Farewell to Yosemite Stables Crews

YVStablesGroup-1356The summer of 2015 was the last time to take a commercial trail ride in the Tuolumne Meadows area of Yosemite National Park. Come fall, the Yosemite Valley Stable will also close for the two hour and half-day trail rides offered to park visitors since the 1920s. Both changes in stable operations are brought about by the implementation of the Tuolumne River Plan and the Merced River Plan authored by the National Park Service. The plans were conceived to reduce the impact of development in the flood plains of Yosemite’s rivers. Both stables will remain operational for supplying Yosemite’s High Sierra Camps and providing backcountry saddle trips for park visitors. By the summer of 2016, only the Wawona Stable will continue to offer two hour trail rides to park visitors.

For many stables employees, returning every summer to pack and guide equated to many consecutive years of service in Yosemite National Park. Employees often lived in tent cabins near the stable, where maintaining the stable operation gets a very early start each morning. Though the season for trail rides isn’t long in Yosemite – summer months in Tuolumne Meadows and Wawona, spring to fall in Yosemite Valley – the crews spend a lot of time living and working together providing this historically popular activity for visitors from around the world. Delaware North at Yosemite commends the Tuolumne Meadows and Yosemite Valley stables staff (including mules and horses!) for their skill and dedication in serving park visitors for over twenty years. Happy Trails!

Advertisements

High Sierra Cooking Camp in Yosemite


If you have ever stayed at a High Sierra Camp in Yosemite National Park, you have been fortunate enough to experience one of the most unique dining experiences in California. Yosemite’s High Sierra Camps provide the backcountry experience without the burdens of backpacking by providing tent cabins with bunk beds, linens, and meals cooked on-site with great care by High Sierra Camp cooks. Five camps: Glen Aulin, May Lake, Vogelsang, Sunrise and Merced Lake, provide access to some of Yosemite’s most breathtaking landscapes during the short summer season in the high country.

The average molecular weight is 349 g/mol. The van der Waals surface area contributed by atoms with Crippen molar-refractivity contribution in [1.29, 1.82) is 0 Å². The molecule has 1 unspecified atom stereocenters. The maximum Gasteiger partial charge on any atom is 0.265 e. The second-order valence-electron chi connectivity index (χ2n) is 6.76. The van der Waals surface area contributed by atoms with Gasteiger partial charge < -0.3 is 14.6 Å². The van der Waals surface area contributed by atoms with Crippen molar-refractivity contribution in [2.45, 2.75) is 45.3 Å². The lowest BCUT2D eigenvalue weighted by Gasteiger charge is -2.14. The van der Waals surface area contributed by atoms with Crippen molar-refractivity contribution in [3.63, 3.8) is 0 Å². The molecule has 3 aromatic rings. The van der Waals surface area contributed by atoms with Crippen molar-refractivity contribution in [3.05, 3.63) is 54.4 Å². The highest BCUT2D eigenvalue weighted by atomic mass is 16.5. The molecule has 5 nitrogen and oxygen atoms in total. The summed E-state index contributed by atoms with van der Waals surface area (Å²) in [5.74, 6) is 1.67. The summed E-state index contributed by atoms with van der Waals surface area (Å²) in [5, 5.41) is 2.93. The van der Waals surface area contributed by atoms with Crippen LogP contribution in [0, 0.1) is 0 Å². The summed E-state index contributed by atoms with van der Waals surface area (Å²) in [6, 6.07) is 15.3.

Each year, the High Sierra Camp cooks attend a High Sierra Cooking Camp before the summer season begins and guests begin arriving for their backcountry experience. All five camps have their own cooking staff comprised of two camp cooks who split the week for the entire season. With three and a half days on and three and a half days off, the cooks prepare breakfast and dinner meals every day until the camps close down in September. Glen Aulin is the first camp to open each summer and though it has the smallest kitchen, it is usually the site of Cooking Camp. All camp chefs gather at in the camp kitchen during setup and spend time with Ahwahnee Executive Chef Percy Whatley in a communal cooking atmosphere meant to foster ideas, camaraderie and good cooking. Chef Percy has been conducting Cooking Camp since 2002 and prior to that, Delaware North Master Chef Roland Henin conducted the very first Cooking Camp. This year Cooking Camp took place on June 9 and 10, 2015 at Glen Aulin High Sierra Camp.

Cooking Camp Dinner Menu #1
Trout with Caper Brown Butter
Potato & Corn Chowder
Green Salad
Green Beans with almonds
House made dinner rolls
Cream puffs with lemon curd & strawberries for dessert

Cooks are very passionate about their jobs at the High Sierra Camps. They treasure the freedom and creativity of running each kitchen independently as a High Sierra version of Executive Chef. Though the camps have a set menu for the main dish ingredient, how the dish is prepared and which side dishes accompany the main is up to each cook, and they embrace this flexibility wholeheartedly. Food orders are placed a week in advance and fulfilled by mule train delivery from the Tuolumne Meadows Stable (or Yosemite Valley Stable in the case of Merced Lake), so creative menu planning is a must. If, for some reason, the requested menu items don’t make on the mule train, camp cooks test their creative cooking skills by improvising from the pantry. Camp cooks begin their day at 5:45 am to prepare breakfast and continue cooking throughout the day, including making bread from scratch and providing a hot drink service prior to dinner.  Dinner prep begins in the afternoon before finishing the day with final cleanup by 10:00 pm. Box lunches for guests are sandwiches prepared and snacks assembled by camp helpers. With three and a half days off each week, camp cooks make the most of their location in Yosemite’s high country. Next to cooking in the High Sierra, every camp cook expressed a love of Yosemite as the most compelling reason to accept the challenge of preparing meals in such a remote location.